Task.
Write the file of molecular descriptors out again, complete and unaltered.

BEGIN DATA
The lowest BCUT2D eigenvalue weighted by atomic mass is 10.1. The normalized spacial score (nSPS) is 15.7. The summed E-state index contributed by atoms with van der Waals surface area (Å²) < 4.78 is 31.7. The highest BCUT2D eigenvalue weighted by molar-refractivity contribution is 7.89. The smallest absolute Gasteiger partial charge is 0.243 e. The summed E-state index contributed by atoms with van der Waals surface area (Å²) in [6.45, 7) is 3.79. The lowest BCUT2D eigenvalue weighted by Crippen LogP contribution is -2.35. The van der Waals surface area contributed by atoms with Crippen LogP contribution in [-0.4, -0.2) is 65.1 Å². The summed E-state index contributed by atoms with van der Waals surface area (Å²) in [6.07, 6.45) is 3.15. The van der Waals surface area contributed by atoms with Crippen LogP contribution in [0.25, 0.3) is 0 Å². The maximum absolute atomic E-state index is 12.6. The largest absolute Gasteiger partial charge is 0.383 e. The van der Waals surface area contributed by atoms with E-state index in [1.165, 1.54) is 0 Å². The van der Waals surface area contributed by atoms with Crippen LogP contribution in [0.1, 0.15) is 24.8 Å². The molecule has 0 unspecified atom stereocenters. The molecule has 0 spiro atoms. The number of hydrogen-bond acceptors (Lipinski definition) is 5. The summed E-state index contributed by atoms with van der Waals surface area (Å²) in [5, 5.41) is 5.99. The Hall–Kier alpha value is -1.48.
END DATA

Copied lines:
The lowest BCUT2D eigenvalue weighted by atomic mass is 10.1. The normalized spacial score (nSPS) is 15.7. The summed E-state index contributed by atoms with van der Waals surface area (Å²) < 4.78 is 31.7. The highest BCUT2D eigenvalue weighted by molar-refractivity contribution is 7.89. The smallest absolute Gasteiger partial charge is 0.243 e. The summed E-state index contributed by atoms with van der Waals surface area (Å²) in [6.45, 7) is 3.79. The lowest BCUT2D eigenvalue weighted by Crippen LogP contribution is -2.35. The van der Waals surface area contributed by atoms with Crippen LogP contribution in [-0.4, -0.2) is 65.1 Å². The summed E-state index contributed by atoms with van der Waals surface area (Å²) in [6.07, 6.45) is 3.15. The van der Waals surface area contributed by atoms with Crippen LogP contribution in [0.25, 0.3) is 0 Å². The maximum absolute atomic E-state index is 12.6. The largest absolute Gasteiger partial charge is 0.383 e. The van der Waals surface area contributed by atoms with E-state index in [1.165, 1.54) is 0 Å². The van der Waals surface area contributed by atoms with Crippen LogP contribution in [0.1, 0.15) is 24.8 Å². The molecule has 0 unspecified atom stereocenters. The molecule has 0 spiro atoms. The number of hydrogen-bond acceptors (Lipinski definition) is 5. The summed E-state index contributed by atoms with van der Waals surface area (Å²) in [5, 5.41) is 5.99. The Hall–Kier alpha value is -1.48.